By Richard Clark
Given the common image of video games—violent, trivial diversions—the idea of creating one about a personal tragedy may seem strange. But Green and Larson are contributing to a growing genre known as “empathy games.” Players don’t attain goals or overcome obstacles as much as empathize with characters on a significant life journey. This genre has allowed Christians to make inroads in an industry traditionally indifferent—if not hostile—to faith.
In an early demo of the video game That Dragon, Cancer, a certain moment struck a nerve for one user. “We had a player who got to the point where she had to press pray,” said codeveloper Josh Larson. She said, “I can’t keep playing. I put myself in the player’s shoes, and I wouldn’t do that if it were me.”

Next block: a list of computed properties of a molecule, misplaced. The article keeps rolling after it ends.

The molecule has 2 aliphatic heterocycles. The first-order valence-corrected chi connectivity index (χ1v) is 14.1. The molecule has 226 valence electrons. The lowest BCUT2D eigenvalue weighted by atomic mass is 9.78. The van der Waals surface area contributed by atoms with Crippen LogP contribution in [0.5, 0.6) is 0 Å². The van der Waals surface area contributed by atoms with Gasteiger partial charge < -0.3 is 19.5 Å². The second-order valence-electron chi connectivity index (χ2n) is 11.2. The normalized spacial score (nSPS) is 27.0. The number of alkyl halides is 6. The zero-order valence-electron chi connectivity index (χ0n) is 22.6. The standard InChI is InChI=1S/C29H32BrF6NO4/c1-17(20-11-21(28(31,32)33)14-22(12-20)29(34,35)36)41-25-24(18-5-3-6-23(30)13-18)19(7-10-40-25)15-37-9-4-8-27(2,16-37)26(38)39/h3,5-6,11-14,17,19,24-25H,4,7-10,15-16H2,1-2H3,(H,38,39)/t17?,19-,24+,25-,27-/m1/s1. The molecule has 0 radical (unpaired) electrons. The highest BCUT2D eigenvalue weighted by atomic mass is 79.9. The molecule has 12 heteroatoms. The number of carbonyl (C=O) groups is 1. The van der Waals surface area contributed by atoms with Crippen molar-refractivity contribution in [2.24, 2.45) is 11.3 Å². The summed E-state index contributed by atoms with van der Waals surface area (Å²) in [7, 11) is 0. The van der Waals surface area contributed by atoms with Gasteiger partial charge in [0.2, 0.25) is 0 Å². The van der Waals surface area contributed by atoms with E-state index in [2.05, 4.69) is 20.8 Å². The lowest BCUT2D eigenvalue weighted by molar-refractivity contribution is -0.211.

Larson and Ryan Green are Christians developing That Dragon, Cancer, a game that aims to convey Green’s experience raising his son, Joel, who died of cancer last year at age 5. Where a writer might convey that experience with words, Green and Larson are doing so in a video game. Click to Read More
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